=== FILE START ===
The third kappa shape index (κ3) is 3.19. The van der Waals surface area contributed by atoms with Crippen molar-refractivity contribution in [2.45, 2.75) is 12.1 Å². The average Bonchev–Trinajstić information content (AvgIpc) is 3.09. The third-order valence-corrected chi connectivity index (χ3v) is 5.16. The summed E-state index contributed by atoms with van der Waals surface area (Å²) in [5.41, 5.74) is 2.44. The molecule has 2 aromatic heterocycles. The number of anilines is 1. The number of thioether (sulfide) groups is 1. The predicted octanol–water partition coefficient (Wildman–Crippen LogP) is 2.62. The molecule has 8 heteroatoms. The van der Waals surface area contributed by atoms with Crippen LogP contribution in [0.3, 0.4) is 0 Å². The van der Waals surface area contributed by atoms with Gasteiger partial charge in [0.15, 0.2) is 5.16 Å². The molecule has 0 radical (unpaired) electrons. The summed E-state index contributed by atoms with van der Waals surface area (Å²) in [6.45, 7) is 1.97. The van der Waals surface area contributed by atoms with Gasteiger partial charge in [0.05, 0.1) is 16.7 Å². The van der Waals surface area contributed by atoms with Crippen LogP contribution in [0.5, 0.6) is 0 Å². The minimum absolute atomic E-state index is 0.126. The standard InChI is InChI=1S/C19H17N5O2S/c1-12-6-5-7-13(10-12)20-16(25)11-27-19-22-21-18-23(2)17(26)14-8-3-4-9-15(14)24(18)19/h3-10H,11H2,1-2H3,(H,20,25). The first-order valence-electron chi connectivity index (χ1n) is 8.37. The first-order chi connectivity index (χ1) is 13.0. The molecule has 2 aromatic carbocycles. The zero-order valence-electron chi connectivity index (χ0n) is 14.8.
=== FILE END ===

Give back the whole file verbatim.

The third kappa shape index (κ3) is 3.19. The van der Waals surface area contributed by atoms with Crippen molar-refractivity contribution in [2.45, 2.75) is 12.1 Å². The average Bonchev–Trinajstić information content (AvgIpc) is 3.09. The third-order valence-corrected chi connectivity index (χ3v) is 5.16. The summed E-state index contributed by atoms with van der Waals surface area (Å²) in [5.41, 5.74) is 2.44. The molecule has 2 aromatic heterocycles. The number of anilines is 1. The number of thioether (sulfide) groups is 1. The predicted octanol–water partition coefficient (Wildman–Crippen LogP) is 2.62. The molecule has 8 heteroatoms. The van der Waals surface area contributed by atoms with Crippen LogP contribution in [0.3, 0.4) is 0 Å². The van der Waals surface area contributed by atoms with Gasteiger partial charge in [0.15, 0.2) is 5.16 Å². The molecule has 0 radical (unpaired) electrons. The summed E-state index contributed by atoms with van der Waals surface area (Å²) in [6.45, 7) is 1.97. The van der Waals surface area contributed by atoms with Gasteiger partial charge in [0.05, 0.1) is 16.7 Å². The van der Waals surface area contributed by atoms with Crippen LogP contribution in [0.5, 0.6) is 0 Å². The minimum absolute atomic E-state index is 0.126. The standard InChI is InChI=1S/C19H17N5O2S/c1-12-6-5-7-13(10-12)20-16(25)11-27-19-22-21-18-23(2)17(26)14-8-3-4-9-15(14)24(18)19/h3-10H,11H2,1-2H3,(H,20,25). The first-order valence-electron chi connectivity index (χ1n) is 8.37. The first-order chi connectivity index (χ1) is 13.0. The molecule has 2 aromatic carbocycles. The zero-order valence-electron chi connectivity index (χ0n) is 14.8.